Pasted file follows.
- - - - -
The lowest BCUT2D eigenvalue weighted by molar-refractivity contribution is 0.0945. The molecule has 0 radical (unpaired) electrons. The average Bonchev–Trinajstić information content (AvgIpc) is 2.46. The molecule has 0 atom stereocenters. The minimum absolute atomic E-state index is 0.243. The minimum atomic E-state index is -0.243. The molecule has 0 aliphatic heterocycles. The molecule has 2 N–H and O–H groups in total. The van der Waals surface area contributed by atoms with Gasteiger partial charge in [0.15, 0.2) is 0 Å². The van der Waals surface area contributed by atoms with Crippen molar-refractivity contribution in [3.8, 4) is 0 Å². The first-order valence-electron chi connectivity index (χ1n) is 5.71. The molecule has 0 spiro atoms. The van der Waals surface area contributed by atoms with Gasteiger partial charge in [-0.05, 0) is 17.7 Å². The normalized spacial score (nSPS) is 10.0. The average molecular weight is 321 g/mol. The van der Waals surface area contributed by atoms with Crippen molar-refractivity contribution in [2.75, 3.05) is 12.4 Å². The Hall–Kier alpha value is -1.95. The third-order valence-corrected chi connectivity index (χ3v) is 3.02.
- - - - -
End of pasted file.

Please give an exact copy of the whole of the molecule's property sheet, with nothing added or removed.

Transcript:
The lowest BCUT2D eigenvalue weighted by molar-refractivity contribution is 0.0945. The molecule has 0 radical (unpaired) electrons. The average Bonchev–Trinajstić information content (AvgIpc) is 2.46. The molecule has 0 atom stereocenters. The minimum absolute atomic E-state index is 0.243. The minimum atomic E-state index is -0.243. The molecule has 0 aliphatic heterocycles. The molecule has 2 N–H and O–H groups in total. The van der Waals surface area contributed by atoms with Gasteiger partial charge in [0.15, 0.2) is 0 Å². The van der Waals surface area contributed by atoms with Crippen molar-refractivity contribution in [3.8, 4) is 0 Å². The first-order valence-electron chi connectivity index (χ1n) is 5.71. The molecule has 0 spiro atoms. The van der Waals surface area contributed by atoms with Gasteiger partial charge in [-0.05, 0) is 17.7 Å². The normalized spacial score (nSPS) is 10.0. The average molecular weight is 321 g/mol. The van der Waals surface area contributed by atoms with Crippen molar-refractivity contribution in [2.75, 3.05) is 12.4 Å². The Hall–Kier alpha value is -1.95. The third-order valence-corrected chi connectivity index (χ3v) is 3.02.